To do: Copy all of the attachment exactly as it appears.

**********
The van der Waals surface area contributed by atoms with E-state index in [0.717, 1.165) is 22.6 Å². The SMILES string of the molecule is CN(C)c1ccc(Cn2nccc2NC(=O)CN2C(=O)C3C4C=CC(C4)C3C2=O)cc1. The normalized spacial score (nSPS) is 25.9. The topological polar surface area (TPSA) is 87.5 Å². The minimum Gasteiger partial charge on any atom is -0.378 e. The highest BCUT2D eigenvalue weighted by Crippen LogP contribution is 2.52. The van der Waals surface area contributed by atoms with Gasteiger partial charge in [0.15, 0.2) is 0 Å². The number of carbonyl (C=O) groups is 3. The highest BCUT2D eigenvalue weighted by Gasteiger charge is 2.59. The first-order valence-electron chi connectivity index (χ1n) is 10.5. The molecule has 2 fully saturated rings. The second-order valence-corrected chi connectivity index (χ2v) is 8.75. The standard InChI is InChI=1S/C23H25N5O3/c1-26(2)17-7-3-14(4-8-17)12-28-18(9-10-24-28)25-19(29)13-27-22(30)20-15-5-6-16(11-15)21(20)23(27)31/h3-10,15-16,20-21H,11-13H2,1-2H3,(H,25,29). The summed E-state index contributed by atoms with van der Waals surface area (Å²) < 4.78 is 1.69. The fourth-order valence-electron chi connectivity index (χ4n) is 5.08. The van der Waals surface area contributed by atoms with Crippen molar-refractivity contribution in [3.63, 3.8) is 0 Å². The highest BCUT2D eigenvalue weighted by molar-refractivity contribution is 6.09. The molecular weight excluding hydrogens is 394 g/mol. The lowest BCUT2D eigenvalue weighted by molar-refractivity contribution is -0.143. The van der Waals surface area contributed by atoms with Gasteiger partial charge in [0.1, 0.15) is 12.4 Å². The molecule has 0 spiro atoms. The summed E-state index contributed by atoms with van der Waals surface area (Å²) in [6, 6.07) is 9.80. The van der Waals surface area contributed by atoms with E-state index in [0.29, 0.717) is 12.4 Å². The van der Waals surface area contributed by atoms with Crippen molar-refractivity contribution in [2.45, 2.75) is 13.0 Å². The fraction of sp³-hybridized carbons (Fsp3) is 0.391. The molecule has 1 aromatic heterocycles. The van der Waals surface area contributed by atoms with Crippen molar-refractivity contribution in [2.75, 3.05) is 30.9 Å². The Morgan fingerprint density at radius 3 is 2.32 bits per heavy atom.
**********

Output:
The van der Waals surface area contributed by atoms with E-state index in [0.717, 1.165) is 22.6 Å². The SMILES string of the molecule is CN(C)c1ccc(Cn2nccc2NC(=O)CN2C(=O)C3C4C=CC(C4)C3C2=O)cc1. The normalized spacial score (nSPS) is 25.9. The topological polar surface area (TPSA) is 87.5 Å². The minimum Gasteiger partial charge on any atom is -0.378 e. The highest BCUT2D eigenvalue weighted by Crippen LogP contribution is 2.52. The van der Waals surface area contributed by atoms with Gasteiger partial charge in [0.15, 0.2) is 0 Å². The number of carbonyl (C=O) groups is 3. The highest BCUT2D eigenvalue weighted by Gasteiger charge is 2.59. The first-order valence-electron chi connectivity index (χ1n) is 10.5. The molecule has 2 fully saturated rings. The second-order valence-corrected chi connectivity index (χ2v) is 8.75. The standard InChI is InChI=1S/C23H25N5O3/c1-26(2)17-7-3-14(4-8-17)12-28-18(9-10-24-28)25-19(29)13-27-22(30)20-15-5-6-16(11-15)21(20)23(27)31/h3-10,15-16,20-21H,11-13H2,1-2H3,(H,25,29). The summed E-state index contributed by atoms with van der Waals surface area (Å²) < 4.78 is 1.69. The fourth-order valence-electron chi connectivity index (χ4n) is 5.08. The van der Waals surface area contributed by atoms with Crippen molar-refractivity contribution in [3.63, 3.8) is 0 Å². The highest BCUT2D eigenvalue weighted by molar-refractivity contribution is 6.09. The molecular weight excluding hydrogens is 394 g/mol. The lowest BCUT2D eigenvalue weighted by molar-refractivity contribution is -0.143. The van der Waals surface area contributed by atoms with Gasteiger partial charge in [0.1, 0.15) is 12.4 Å². The molecule has 0 spiro atoms. The summed E-state index contributed by atoms with van der Waals surface area (Å²) in [6, 6.07) is 9.80. The van der Waals surface area contributed by atoms with E-state index in [0.29, 0.717) is 12.4 Å². The van der Waals surface area contributed by atoms with Crippen molar-refractivity contribution in [2.45, 2.75) is 13.0 Å². The fraction of sp³-hybridized carbons (Fsp3) is 0.391. The molecule has 1 aromatic heterocycles. The van der Waals surface area contributed by atoms with Crippen molar-refractivity contribution in [2.75, 3.05) is 30.9 Å². The Morgan fingerprint density at radius 3 is 2.32 bits per heavy atom.